The week’s news included: Uber to give employment benefits to all UK drivers, Visa facing antitrust investigation in the US, Natwest facing criminal charges for failing to flag £264m in cash deposited into a customer account.

Opinion articles of the week: 

Opinion articles of the week: 

  • City A.M – Why the Premier League TV rights bubble really might be about to burst this time.
  • Law – The law firm as a business
  • Retail Gazette – Why is fast fashion booming if Brits want a sustainable future?
  • City A.M – Non-fungible tokens – looking at the legal issues.
  • Sky News – Why is HSBC saying ‘au revoir’ to the bulk of its business in France?


Uber has announced it will guarantee its UK drivers minimum wage, holiday pay and pensions. This follows the landmark ruling last month in which the Supreme Court found that Uber drivers were considered as workers, not self-employed contractors.

Uber’s 70,000 drivers will now receive a minimum of £8.72 per hour, the National Living Wage and will receive a pension. Couriers working for Uber Eats will not however, be considered workers as the ruling did not extend to them.

Uber has said the move will not see an increase in prices for passengers. This comes as a surprise as courts in California also found Uber drivers to be workers and prices subsequently increased.

The implications of the Supreme Court ruling last month on the gig economy are enormous. Large firms in the gig economy are often unprofitable and benefit hugely from hiring “self-employed” contractors. Pensions, holiday pay and minimum wages are huge expenses for companies, which gig economy firms tend to avoid. This ruling sets boundaries for what relationship can be considered self-employed. Some firms, like Just Eat, are moving away from the gig economy model but for others, it’s an essential aspect of their business models. particularly those with Gig economy firms will likely be combing over their contracts with their “contractors” and seeking to ensure they escape the scope of this ruling.


Payment processor Visa is facing a US investigation into alleged anti-competitive practices in its debit card business. The US Department of Justice will investigate whether merchants are restricted from routing transactions through cheaper alternative card networks. This investigation will cover both online and physical stores. Visa had already been planning to ramp up its network fees throughout Europe but there are concerns Visa is abusing its dominant position globally.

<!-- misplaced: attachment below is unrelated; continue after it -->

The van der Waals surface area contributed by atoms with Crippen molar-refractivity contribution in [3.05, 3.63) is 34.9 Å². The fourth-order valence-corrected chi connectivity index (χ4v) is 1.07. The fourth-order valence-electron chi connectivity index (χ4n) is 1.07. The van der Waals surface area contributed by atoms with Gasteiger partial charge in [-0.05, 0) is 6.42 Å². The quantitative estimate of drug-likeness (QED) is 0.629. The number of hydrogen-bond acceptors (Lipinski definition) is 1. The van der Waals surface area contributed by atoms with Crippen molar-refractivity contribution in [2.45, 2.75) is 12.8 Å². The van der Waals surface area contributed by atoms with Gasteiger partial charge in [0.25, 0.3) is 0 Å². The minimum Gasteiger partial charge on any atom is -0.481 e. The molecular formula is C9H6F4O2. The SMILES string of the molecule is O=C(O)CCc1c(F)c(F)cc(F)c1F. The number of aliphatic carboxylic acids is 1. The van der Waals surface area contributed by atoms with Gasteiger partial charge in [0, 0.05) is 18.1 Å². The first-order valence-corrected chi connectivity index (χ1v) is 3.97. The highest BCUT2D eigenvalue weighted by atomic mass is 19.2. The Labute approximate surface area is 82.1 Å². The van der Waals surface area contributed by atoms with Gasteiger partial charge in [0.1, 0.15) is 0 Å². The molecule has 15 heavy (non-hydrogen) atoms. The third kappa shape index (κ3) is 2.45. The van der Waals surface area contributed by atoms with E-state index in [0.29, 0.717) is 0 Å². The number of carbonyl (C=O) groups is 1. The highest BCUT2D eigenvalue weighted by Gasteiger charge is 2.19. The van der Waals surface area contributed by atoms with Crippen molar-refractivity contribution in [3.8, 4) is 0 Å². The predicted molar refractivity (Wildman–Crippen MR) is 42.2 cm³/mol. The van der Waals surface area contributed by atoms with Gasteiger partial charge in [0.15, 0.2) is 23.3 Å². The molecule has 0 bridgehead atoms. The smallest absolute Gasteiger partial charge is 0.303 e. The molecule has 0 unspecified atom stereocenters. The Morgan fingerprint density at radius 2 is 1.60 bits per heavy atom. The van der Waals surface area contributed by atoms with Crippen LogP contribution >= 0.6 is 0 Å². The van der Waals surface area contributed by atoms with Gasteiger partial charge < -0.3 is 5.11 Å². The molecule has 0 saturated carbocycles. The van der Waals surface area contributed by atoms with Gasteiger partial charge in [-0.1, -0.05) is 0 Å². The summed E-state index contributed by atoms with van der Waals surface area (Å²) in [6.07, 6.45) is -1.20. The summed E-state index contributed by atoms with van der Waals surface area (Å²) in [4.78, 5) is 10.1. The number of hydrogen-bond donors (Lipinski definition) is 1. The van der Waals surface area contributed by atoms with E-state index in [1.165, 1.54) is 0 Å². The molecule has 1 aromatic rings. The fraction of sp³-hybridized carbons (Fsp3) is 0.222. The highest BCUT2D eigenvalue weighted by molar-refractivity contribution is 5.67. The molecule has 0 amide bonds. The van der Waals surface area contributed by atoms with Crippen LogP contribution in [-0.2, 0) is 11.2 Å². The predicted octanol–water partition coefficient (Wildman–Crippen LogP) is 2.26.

Payment processors are feeling the heat from all sides. Visa’s main competitor, Mastercard, is facing a huge £14 billion lawsuit in the UK for overcharging customers with transaction fees. In December, the UK Supreme Court allowed this case to be heard and laid the foundation for the largest group action lawsuit in British legal history.


The Financial Conduct Authority (FCA) is bringing criminal proceedings against Natwest for significant breaches of money laundering regulations. Natwest, formerly RBS, failed to monitor and scrutinise £264 million that was paid in cash into a single UK account between 2011 and 2016. In total, £365 million was deposited in the account over the period. Natwest could face unlimited fines if convicted as well as serious reputational damage.

This is the first time the FCA has sought to bring criminal action against a bank. This is however, an unprecedented case. The sums passing through the account were so large that the monitoring systems and controls were critically ineffective or simply not in place. While the FCA is not planning to withdraw Natwest’s licenses, the impact of a criminal conviction could be severe. Natwest Group has around 19 million customers throughout Europe.

Separately, the UK government sold a £1.1bn stake of NatWest and now holds under 60% of the bank. RBS was bailed out by the government in 2010 during the financial crisis.


The UK government has unveiled plans to overhaul the audit sector and clampdown on the Big Four accountancy firms. Under the plans, the Financial Reporting Council will be scrapped and replaced by the Audit, Reporting and Governance Authority (ARGA). ARGA will have greater powers, such as the ability to force auditors to resubmit accounts without court orders. The proposals would also see company directors face significant fines for inaccurate accounts. The Big Four accountancy firms would be obligated to make their audits more rigorous. If these measures fail to improve standards the Big Four could even face limits on the number of FTSE 350 firms they audit.

These measures follow a series of high-profile collapses where auditors failed to pick up on serious financial problems. Such collapses include Carillion, BHS and Patisserie Valerie. The government is now entering a 16-week consultation period on the plans.

We explored in our insight article whether a wholesale breakup of the Big Four was a good idea.